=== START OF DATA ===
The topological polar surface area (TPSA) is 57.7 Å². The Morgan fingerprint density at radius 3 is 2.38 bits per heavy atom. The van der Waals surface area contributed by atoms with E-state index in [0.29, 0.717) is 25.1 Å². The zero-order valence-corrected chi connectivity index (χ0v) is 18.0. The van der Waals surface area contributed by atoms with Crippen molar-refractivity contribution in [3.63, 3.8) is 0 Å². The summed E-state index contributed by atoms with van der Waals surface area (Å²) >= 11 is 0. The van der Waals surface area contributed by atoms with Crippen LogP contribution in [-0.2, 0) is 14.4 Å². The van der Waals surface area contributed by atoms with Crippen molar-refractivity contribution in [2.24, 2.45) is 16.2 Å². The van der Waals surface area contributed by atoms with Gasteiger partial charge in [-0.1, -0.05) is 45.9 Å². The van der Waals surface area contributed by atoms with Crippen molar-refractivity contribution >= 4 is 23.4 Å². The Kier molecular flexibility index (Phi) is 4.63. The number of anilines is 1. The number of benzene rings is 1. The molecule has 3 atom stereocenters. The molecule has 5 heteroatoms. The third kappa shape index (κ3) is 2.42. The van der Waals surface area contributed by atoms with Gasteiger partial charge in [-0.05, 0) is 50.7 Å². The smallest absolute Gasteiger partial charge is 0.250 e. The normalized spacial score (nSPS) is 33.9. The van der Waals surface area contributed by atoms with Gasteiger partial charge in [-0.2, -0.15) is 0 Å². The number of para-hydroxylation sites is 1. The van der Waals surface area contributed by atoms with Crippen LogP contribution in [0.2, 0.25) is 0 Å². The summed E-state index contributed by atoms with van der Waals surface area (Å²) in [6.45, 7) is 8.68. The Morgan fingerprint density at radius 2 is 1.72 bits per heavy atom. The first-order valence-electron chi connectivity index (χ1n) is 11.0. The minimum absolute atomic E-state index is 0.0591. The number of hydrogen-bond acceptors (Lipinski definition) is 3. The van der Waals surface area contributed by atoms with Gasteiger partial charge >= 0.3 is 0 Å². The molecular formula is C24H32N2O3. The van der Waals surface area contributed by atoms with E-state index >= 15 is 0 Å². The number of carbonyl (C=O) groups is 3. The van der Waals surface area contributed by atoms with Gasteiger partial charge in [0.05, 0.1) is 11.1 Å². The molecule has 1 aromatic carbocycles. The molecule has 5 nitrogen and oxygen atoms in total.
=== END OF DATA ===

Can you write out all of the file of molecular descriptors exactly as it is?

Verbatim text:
The topological polar surface area (TPSA) is 57.7 Å². The Morgan fingerprint density at radius 3 is 2.38 bits per heavy atom. The van der Waals surface area contributed by atoms with E-state index in [0.29, 0.717) is 25.1 Å². The zero-order valence-corrected chi connectivity index (χ0v) is 18.0. The van der Waals surface area contributed by atoms with Crippen molar-refractivity contribution in [3.63, 3.8) is 0 Å². The summed E-state index contributed by atoms with van der Waals surface area (Å²) >= 11 is 0. The van der Waals surface area contributed by atoms with Crippen LogP contribution in [-0.2, 0) is 14.4 Å². The van der Waals surface area contributed by atoms with Crippen molar-refractivity contribution in [2.24, 2.45) is 16.2 Å². The van der Waals surface area contributed by atoms with Gasteiger partial charge in [-0.1, -0.05) is 45.9 Å². The van der Waals surface area contributed by atoms with Crippen molar-refractivity contribution >= 4 is 23.4 Å². The Kier molecular flexibility index (Phi) is 4.63. The number of anilines is 1. The number of benzene rings is 1. The molecule has 3 atom stereocenters. The molecule has 5 heteroatoms. The third kappa shape index (κ3) is 2.42. The van der Waals surface area contributed by atoms with Gasteiger partial charge in [-0.05, 0) is 50.7 Å². The smallest absolute Gasteiger partial charge is 0.250 e. The normalized spacial score (nSPS) is 33.9. The van der Waals surface area contributed by atoms with Gasteiger partial charge in [-0.2, -0.15) is 0 Å². The number of para-hydroxylation sites is 1. The van der Waals surface area contributed by atoms with Crippen LogP contribution in [0.2, 0.25) is 0 Å². The summed E-state index contributed by atoms with van der Waals surface area (Å²) in [6.45, 7) is 8.68. The Morgan fingerprint density at radius 2 is 1.72 bits per heavy atom. The first-order valence-electron chi connectivity index (χ1n) is 11.0. The minimum absolute atomic E-state index is 0.0591. The number of hydrogen-bond acceptors (Lipinski definition) is 3. The van der Waals surface area contributed by atoms with Gasteiger partial charge >= 0.3 is 0 Å². The molecular formula is C24H32N2O3. The van der Waals surface area contributed by atoms with E-state index >= 15 is 0 Å². The number of carbonyl (C=O) groups is 3. The van der Waals surface area contributed by atoms with Gasteiger partial charge in [0.05, 0.1) is 11.1 Å². The molecule has 1 aromatic carbocycles. The molecule has 5 nitrogen and oxygen atoms in total.